Hollande plans attacks against IS in Syria
French President François Hollande has reversed his stance in foreign policy and is considering ordering airstrikes against IS targets in Syria, he announced on Monday in Paris. Hollande is simply trying to cast himself as a political man of action, some commentators criticise. Others see his initiative as a way of tackling the migration crisis at its roots.
Hollande's strongman tactics
The only goal of Hollande's planned airstrikes on IS positions is to cast Paris in a leading role, the centre-left online paper Mediapart criticises: "Hollande's change of course despite the fact that nothing has really changed in the past two weeks looks a lot like strong man tactics meant to convey the impression that France is trying to tackle the 'immigrant crisis' at its root. … Especially since in terms of scope and impact, the decision to bomb targets linked to the Islamic State is a drop in the ocean compared with the problems to be solved in Syria and the surrounding area. … Without sufficient resources or a global strategy to speak of, François Hollande's short-sighted initiative is not up to the task at hand."
Tackle the problem at its root
Syria has been left to its own devices for long enough, the liberal daily Il Sole 24 Ore writes praising French President Hollande's plans to bomb IS positions: "If the Mediterranean is really made up of mutually dependent states with northern and southern coasts, then the European countries must also assume more tasks and responsibilities. Including military ones, of course. The decision to let the Syrians 'deal with Syria' on their own was one cause of the humanitarian crisis. Stopping the flood of refugees or opening the door to all those fleeing the Syrian conflict won't serve any purpose without intervention aimed at tackling the root of the problem."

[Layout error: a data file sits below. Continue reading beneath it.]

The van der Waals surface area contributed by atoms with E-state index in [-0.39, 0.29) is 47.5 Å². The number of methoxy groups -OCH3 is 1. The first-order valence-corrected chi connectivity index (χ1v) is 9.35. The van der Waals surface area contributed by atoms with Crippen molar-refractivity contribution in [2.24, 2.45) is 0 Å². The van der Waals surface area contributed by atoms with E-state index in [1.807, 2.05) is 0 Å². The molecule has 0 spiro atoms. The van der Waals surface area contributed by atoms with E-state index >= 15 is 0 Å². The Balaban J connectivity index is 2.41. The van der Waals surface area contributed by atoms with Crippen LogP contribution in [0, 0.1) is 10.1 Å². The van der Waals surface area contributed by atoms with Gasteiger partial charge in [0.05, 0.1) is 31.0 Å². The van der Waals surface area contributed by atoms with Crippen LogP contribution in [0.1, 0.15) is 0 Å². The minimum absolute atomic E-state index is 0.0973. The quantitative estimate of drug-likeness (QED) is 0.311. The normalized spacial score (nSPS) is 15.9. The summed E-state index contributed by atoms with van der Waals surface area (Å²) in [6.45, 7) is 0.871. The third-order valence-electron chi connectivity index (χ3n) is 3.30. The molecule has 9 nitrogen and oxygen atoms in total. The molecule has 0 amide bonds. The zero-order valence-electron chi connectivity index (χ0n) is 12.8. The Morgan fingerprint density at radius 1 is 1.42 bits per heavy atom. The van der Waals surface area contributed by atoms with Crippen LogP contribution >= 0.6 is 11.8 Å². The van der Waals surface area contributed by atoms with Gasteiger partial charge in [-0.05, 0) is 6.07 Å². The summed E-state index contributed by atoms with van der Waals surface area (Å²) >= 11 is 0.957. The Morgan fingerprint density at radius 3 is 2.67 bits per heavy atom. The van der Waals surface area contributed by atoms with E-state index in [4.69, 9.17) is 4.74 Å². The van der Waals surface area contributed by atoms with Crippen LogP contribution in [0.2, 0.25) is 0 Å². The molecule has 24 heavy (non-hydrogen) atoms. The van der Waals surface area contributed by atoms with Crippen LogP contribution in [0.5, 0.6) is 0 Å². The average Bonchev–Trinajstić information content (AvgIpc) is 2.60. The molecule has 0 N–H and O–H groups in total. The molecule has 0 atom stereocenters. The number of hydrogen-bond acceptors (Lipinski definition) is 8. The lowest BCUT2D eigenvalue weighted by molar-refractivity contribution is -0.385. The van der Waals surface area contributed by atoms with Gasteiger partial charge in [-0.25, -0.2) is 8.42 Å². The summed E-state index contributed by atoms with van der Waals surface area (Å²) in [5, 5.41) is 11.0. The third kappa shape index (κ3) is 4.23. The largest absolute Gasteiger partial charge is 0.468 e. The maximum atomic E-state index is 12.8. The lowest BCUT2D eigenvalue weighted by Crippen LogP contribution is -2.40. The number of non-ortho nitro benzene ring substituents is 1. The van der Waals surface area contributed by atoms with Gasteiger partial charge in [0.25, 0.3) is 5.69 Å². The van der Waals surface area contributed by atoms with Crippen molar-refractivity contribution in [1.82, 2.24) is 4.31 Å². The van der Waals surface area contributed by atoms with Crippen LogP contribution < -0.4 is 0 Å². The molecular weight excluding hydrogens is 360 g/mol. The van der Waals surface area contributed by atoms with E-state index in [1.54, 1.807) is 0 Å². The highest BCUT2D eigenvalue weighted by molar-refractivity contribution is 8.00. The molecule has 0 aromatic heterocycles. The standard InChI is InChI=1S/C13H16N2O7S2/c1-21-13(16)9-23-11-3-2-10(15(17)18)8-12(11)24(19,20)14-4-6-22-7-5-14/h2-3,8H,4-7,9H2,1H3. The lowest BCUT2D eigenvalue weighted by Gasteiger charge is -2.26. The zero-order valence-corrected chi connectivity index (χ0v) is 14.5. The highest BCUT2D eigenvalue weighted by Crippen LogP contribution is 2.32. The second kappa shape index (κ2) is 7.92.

Doing nothing no longer an option
Germany should at least consider participating in the airstrikes against the IS, the conservative daily Die Welt demands: "Politicians must consider the use of military resources more carefully than any other measure. But every deliberation must come to a conclusion otherwise it's just evading responsibility. We Germans tend to do that. True, bombs alone won't bring peace. But until the military dominance of the IS is broken any political solution is hopeless. … We can use our unique relations with the Shiites and Sunnis in the Middle East to contribute to a negotiated solution. We can help push through protection zones. In the case of Syria we have tested only one option thoroughly: doing nothing. And with that we failed. If we don't recognise that now we are ignoring the history of the people who are coming to us as well as the people themselves even as we help them."
Regional players preventing solution in Syria
The different interests of the players in the region are preventing a political solution in Syria, the liberal paper Hürriyet Daily News points out: "Saudi Arabia ... will also rest only after its sees al-Assad fall. Riyadh continues to support supposedly 'moderate' Islamic groups to secure this, but also has no answer to the 'what then' question. If al-Assad goes, the authority vacuum will most likely be filled by the Muslim Brotherhood at best and ISIL at worst. It sees both as its arch-enemies. Riyadh's real aim is to keep Iran, its main regional rival, out of Syria; the continuing war ensures, at least for the moment, that Tehran is kept at bay in this respect. Invert the Saudi position and you have the Iranian position, which is based on ensuring that Sunni powers, starting with Saudi Arabia and Turkey, do not become key players in Syria, and therefore Tehran remains resolute in its support for Assad."